Roger Bricoux with cello.

In 1910, at the same time that Wallace Hartley was on the
Lusitania
, Bricoux accepted a twelve-month contract with the Grand Central Hotel orchestra in Leeds. Somehow he must have come to the attention of the Black brothers. The Grand Central Hotel, which had opened in 1903, was on Briggate, not far from the Grand Theatre (1878), which presented serious drama and opera, and the Grande Arcade (1897), and around the corner from Collinson’s Café (1903). Bricoux traveled to England by train and ferry and took lodgings on Melbourne Street, a ten-to fifteen-minute walk away from the hotel.

It was a stirring prospect for a twenty-year-old boy, especially for one who barely spoke English. Leeds had only recently become a city (1893) and its center was being modernized with a series of elegant shopping arcades with high glass roofs and ornate moldings. Its university had opened in 1903 and its first cinema in 1905. The prosperous local engineering and tailoring businesses had produced a wealthy class of people who wanted cultural attractions.

We don’t know much about Bricoux’s time in the city except that he apparently “possessed many friends among the musicians of Leeds” according to the
Leeds Mercury
and was known for his “joviality and friendliness.” As with most hotel musicians he would have had to work for at least two sessions each day and be available for concerts, dances, and special events.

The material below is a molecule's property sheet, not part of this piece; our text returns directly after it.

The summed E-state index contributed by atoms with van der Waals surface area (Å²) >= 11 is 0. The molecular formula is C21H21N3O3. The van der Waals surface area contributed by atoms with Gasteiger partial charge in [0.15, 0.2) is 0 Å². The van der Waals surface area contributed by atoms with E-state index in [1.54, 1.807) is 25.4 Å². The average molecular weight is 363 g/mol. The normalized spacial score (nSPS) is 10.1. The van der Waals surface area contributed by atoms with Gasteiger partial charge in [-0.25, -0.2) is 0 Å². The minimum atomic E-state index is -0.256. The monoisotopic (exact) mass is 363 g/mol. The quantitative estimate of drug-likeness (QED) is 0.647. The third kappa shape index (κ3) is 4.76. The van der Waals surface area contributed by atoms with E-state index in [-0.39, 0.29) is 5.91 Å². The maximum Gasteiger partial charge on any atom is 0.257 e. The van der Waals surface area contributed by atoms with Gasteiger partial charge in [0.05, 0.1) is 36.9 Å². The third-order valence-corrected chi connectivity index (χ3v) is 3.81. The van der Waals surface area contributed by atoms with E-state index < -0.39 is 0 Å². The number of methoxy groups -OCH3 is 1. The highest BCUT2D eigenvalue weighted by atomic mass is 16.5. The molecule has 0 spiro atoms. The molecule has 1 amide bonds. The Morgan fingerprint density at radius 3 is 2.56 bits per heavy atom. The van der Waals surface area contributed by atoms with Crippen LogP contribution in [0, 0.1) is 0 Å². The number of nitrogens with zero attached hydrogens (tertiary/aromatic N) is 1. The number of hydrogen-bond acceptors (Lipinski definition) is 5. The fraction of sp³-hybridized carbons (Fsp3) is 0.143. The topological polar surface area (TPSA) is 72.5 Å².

It’s very likely that he would have made use of the time to travel in England, make new friends, and learn about British culture. In April 1911, as his contract drew to a close, he wrote to his brother who was planning a trip to London, possibly as an eighteenth birthday present:

Dear Lolo,

Father wrote to tell me that you’re coming to London. I’d like to take the opportunity to tell you that if you want to come to see me that would give me such pleasure that I will put you up, feed you and pay for your journey to London and back so it would cost you nothing apart from the effort but I think you know you’ll have some fun too.

It would take you two or three days with an excursion ticket from Cook’s agency. That means you get your ticket from Monaco direct to Leeds and the return from here to London I will get for you. But secure your ticket from Cooks’ otherwise you get taken on a more round about journey and it will also be more expensive. Give my love to father and mother and love to you too.

Roger.

Bring my contract with you. I’m counting on you to come.

The letter, and others like it, reveals Bricoux as a sensitive boy from a close family. He wrote home regularly, was always concerned for the health and happiness of his parents, and was unafraid to discuss his emotions. His father understood the precariousness of the freelance life and Bricoux seemed keen to show that he was becoming self-sufficient. His greatest pride was making a living from music without having to give lessons. Yet it was tough. Work hours were inevitably late and interfered with normal socializing. Wages weren’t huge, so accommodation had to be cheap and was often cramped. He dreamed of a time when he could afford a wife and start his own family